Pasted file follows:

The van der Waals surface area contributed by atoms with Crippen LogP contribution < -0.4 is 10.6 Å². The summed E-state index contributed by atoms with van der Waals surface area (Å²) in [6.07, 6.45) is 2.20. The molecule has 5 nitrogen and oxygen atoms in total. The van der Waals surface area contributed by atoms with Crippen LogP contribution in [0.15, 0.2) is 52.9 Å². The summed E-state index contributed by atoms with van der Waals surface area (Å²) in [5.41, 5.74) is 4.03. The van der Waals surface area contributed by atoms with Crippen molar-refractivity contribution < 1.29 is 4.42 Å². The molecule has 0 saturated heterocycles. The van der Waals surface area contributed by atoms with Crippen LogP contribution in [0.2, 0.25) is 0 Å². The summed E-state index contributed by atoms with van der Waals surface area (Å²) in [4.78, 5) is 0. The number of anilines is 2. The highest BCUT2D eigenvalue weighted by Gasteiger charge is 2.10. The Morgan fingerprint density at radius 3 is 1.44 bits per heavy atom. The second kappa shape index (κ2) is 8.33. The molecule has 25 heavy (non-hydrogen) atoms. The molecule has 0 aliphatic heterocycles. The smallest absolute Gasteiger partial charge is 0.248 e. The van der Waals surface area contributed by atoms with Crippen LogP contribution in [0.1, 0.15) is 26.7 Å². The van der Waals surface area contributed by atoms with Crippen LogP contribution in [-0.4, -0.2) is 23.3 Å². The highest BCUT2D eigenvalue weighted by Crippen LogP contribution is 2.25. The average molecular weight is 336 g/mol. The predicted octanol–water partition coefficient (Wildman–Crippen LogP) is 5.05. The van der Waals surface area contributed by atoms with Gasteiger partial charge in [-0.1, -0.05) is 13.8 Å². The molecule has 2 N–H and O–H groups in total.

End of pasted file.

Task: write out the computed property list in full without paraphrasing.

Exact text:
The van der Waals surface area contributed by atoms with Crippen LogP contribution < -0.4 is 10.6 Å². The summed E-state index contributed by atoms with van der Waals surface area (Å²) in [6.07, 6.45) is 2.20. The molecule has 5 nitrogen and oxygen atoms in total. The van der Waals surface area contributed by atoms with Crippen LogP contribution in [0.15, 0.2) is 52.9 Å². The summed E-state index contributed by atoms with van der Waals surface area (Å²) in [5.41, 5.74) is 4.03. The van der Waals surface area contributed by atoms with Crippen molar-refractivity contribution < 1.29 is 4.42 Å². The molecule has 0 saturated heterocycles. The van der Waals surface area contributed by atoms with Crippen LogP contribution in [0.2, 0.25) is 0 Å². The summed E-state index contributed by atoms with van der Waals surface area (Å²) in [4.78, 5) is 0. The number of anilines is 2. The highest BCUT2D eigenvalue weighted by Gasteiger charge is 2.10. The Morgan fingerprint density at radius 3 is 1.44 bits per heavy atom. The second kappa shape index (κ2) is 8.33. The molecule has 25 heavy (non-hydrogen) atoms. The molecule has 0 aliphatic heterocycles. The smallest absolute Gasteiger partial charge is 0.248 e. The van der Waals surface area contributed by atoms with Crippen LogP contribution in [0.1, 0.15) is 26.7 Å². The van der Waals surface area contributed by atoms with Crippen LogP contribution in [-0.4, -0.2) is 23.3 Å². The highest BCUT2D eigenvalue weighted by Crippen LogP contribution is 2.25. The average molecular weight is 336 g/mol. The predicted octanol–water partition coefficient (Wildman–Crippen LogP) is 5.05. The van der Waals surface area contributed by atoms with Gasteiger partial charge in [-0.1, -0.05) is 13.8 Å². The molecule has 2 N–H and O–H groups in total.